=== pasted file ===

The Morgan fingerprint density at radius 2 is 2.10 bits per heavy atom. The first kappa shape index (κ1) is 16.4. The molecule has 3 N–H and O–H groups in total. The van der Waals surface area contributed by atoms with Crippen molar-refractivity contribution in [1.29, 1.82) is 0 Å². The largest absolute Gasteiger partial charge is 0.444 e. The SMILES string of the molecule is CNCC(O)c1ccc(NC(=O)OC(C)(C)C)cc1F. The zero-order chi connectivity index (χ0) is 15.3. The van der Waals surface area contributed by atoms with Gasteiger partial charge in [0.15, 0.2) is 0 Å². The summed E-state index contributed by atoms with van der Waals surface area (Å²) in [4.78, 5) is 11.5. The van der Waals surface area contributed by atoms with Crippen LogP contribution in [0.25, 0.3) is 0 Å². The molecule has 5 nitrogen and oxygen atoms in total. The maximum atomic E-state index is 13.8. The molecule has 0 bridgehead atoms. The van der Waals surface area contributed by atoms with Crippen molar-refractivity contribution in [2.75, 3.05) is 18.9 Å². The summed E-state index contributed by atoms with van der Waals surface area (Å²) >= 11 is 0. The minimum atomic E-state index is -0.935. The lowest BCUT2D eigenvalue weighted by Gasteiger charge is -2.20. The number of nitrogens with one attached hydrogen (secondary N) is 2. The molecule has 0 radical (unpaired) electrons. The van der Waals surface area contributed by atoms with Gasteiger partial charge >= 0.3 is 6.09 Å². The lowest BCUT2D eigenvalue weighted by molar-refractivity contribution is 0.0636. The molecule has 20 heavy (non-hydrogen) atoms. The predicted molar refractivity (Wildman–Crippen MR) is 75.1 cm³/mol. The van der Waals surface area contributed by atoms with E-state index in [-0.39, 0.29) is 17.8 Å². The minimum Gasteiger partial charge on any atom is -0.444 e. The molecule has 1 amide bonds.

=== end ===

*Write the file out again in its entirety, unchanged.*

The Morgan fingerprint density at radius 2 is 2.10 bits per heavy atom. The first kappa shape index (κ1) is 16.4. The molecule has 3 N–H and O–H groups in total. The van der Waals surface area contributed by atoms with Crippen molar-refractivity contribution in [1.29, 1.82) is 0 Å². The largest absolute Gasteiger partial charge is 0.444 e. The SMILES string of the molecule is CNCC(O)c1ccc(NC(=O)OC(C)(C)C)cc1F. The zero-order chi connectivity index (χ0) is 15.3. The van der Waals surface area contributed by atoms with Gasteiger partial charge in [0.15, 0.2) is 0 Å². The summed E-state index contributed by atoms with van der Waals surface area (Å²) in [4.78, 5) is 11.5. The van der Waals surface area contributed by atoms with Crippen LogP contribution in [0.25, 0.3) is 0 Å². The molecule has 5 nitrogen and oxygen atoms in total. The maximum atomic E-state index is 13.8. The molecule has 0 bridgehead atoms. The van der Waals surface area contributed by atoms with Crippen molar-refractivity contribution in [2.75, 3.05) is 18.9 Å². The summed E-state index contributed by atoms with van der Waals surface area (Å²) >= 11 is 0. The minimum atomic E-state index is -0.935. The lowest BCUT2D eigenvalue weighted by Gasteiger charge is -2.20. The number of nitrogens with one attached hydrogen (secondary N) is 2. The molecule has 0 radical (unpaired) electrons. The van der Waals surface area contributed by atoms with Gasteiger partial charge >= 0.3 is 6.09 Å². The lowest BCUT2D eigenvalue weighted by molar-refractivity contribution is 0.0636. The molecule has 20 heavy (non-hydrogen) atoms. The predicted molar refractivity (Wildman–Crippen MR) is 75.1 cm³/mol. The van der Waals surface area contributed by atoms with E-state index in [-0.39, 0.29) is 17.8 Å². The minimum Gasteiger partial charge on any atom is -0.444 e. The molecule has 1 amide bonds.